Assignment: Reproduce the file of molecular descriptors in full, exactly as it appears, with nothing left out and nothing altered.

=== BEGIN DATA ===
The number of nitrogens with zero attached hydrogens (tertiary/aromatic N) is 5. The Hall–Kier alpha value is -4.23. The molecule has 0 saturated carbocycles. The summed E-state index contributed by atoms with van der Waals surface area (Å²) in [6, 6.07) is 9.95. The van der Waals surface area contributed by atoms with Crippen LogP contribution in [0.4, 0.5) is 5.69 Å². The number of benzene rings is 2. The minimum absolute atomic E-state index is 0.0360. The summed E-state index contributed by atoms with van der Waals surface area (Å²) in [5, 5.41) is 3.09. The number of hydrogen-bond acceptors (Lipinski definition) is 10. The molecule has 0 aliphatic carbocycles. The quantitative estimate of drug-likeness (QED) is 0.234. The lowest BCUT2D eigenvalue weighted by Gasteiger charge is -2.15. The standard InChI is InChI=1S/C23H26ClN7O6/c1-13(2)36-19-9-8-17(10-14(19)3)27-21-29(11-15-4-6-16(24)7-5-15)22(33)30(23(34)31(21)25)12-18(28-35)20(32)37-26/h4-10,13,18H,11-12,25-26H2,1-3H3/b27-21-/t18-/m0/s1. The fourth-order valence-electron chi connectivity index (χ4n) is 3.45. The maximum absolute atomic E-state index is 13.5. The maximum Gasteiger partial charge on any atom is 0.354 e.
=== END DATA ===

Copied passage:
The number of nitrogens with zero attached hydrogens (tertiary/aromatic N) is 5. The Hall–Kier alpha value is -4.23. The molecule has 0 saturated carbocycles. The summed E-state index contributed by atoms with van der Waals surface area (Å²) in [6, 6.07) is 9.95. The van der Waals surface area contributed by atoms with Crippen LogP contribution in [0.4, 0.5) is 5.69 Å². The number of benzene rings is 2. The minimum absolute atomic E-state index is 0.0360. The summed E-state index contributed by atoms with van der Waals surface area (Å²) in [5, 5.41) is 3.09. The number of hydrogen-bond acceptors (Lipinski definition) is 10. The molecule has 0 aliphatic carbocycles. The quantitative estimate of drug-likeness (QED) is 0.234. The lowest BCUT2D eigenvalue weighted by Gasteiger charge is -2.15. The standard InChI is InChI=1S/C23H26ClN7O6/c1-13(2)36-19-9-8-17(10-14(19)3)27-21-29(11-15-4-6-16(24)7-5-15)22(33)30(23(34)31(21)25)12-18(28-35)20(32)37-26/h4-10,13,18H,11-12,25-26H2,1-3H3/b27-21-/t18-/m0/s1. The fourth-order valence-electron chi connectivity index (χ4n) is 3.45. The maximum absolute atomic E-state index is 13.5. The maximum Gasteiger partial charge on any atom is 0.354 e.